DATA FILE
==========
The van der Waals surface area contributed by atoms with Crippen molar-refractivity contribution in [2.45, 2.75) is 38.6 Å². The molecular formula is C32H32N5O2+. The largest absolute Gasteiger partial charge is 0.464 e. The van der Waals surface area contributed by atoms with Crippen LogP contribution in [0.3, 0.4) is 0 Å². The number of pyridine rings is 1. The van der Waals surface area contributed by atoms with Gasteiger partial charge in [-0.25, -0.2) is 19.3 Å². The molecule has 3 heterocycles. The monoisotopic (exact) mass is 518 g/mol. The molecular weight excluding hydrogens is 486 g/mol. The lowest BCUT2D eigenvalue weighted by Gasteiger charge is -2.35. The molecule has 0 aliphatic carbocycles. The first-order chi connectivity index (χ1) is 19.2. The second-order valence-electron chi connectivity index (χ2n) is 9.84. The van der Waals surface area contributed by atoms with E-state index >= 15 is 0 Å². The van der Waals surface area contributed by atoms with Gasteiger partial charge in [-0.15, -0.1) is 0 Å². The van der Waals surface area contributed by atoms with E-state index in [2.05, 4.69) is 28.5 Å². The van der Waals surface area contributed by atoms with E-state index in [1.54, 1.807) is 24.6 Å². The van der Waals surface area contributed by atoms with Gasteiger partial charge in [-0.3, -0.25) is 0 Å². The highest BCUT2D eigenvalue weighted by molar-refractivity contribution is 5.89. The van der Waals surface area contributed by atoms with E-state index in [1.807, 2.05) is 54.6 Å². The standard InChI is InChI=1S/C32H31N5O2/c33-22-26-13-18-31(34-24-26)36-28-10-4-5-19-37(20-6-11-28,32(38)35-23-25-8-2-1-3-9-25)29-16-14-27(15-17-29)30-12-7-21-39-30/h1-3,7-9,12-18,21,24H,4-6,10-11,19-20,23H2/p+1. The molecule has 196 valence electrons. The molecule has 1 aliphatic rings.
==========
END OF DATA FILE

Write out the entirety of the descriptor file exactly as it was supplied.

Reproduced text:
The van der Waals surface area contributed by atoms with Crippen molar-refractivity contribution in [2.45, 2.75) is 38.6 Å². The molecular formula is C32H32N5O2+. The largest absolute Gasteiger partial charge is 0.464 e. The van der Waals surface area contributed by atoms with Crippen LogP contribution in [0.3, 0.4) is 0 Å². The number of pyridine rings is 1. The van der Waals surface area contributed by atoms with Gasteiger partial charge in [-0.25, -0.2) is 19.3 Å². The molecule has 3 heterocycles. The monoisotopic (exact) mass is 518 g/mol. The molecular weight excluding hydrogens is 486 g/mol. The lowest BCUT2D eigenvalue weighted by Gasteiger charge is -2.35. The molecule has 0 aliphatic carbocycles. The first-order chi connectivity index (χ1) is 19.2. The second-order valence-electron chi connectivity index (χ2n) is 9.84. The van der Waals surface area contributed by atoms with E-state index >= 15 is 0 Å². The van der Waals surface area contributed by atoms with Gasteiger partial charge in [-0.15, -0.1) is 0 Å². The van der Waals surface area contributed by atoms with E-state index in [2.05, 4.69) is 28.5 Å². The van der Waals surface area contributed by atoms with E-state index in [1.54, 1.807) is 24.6 Å². The van der Waals surface area contributed by atoms with Gasteiger partial charge in [-0.3, -0.25) is 0 Å². The highest BCUT2D eigenvalue weighted by molar-refractivity contribution is 5.89. The van der Waals surface area contributed by atoms with E-state index in [1.807, 2.05) is 54.6 Å². The standard InChI is InChI=1S/C32H31N5O2/c33-22-26-13-18-31(34-24-26)36-28-10-4-5-19-37(20-6-11-28,32(38)35-23-25-8-2-1-3-9-25)29-16-14-27(15-17-29)30-12-7-21-39-30/h1-3,7-9,12-18,21,24H,4-6,10-11,19-20,23H2/p+1. The molecule has 196 valence electrons. The molecule has 1 aliphatic rings.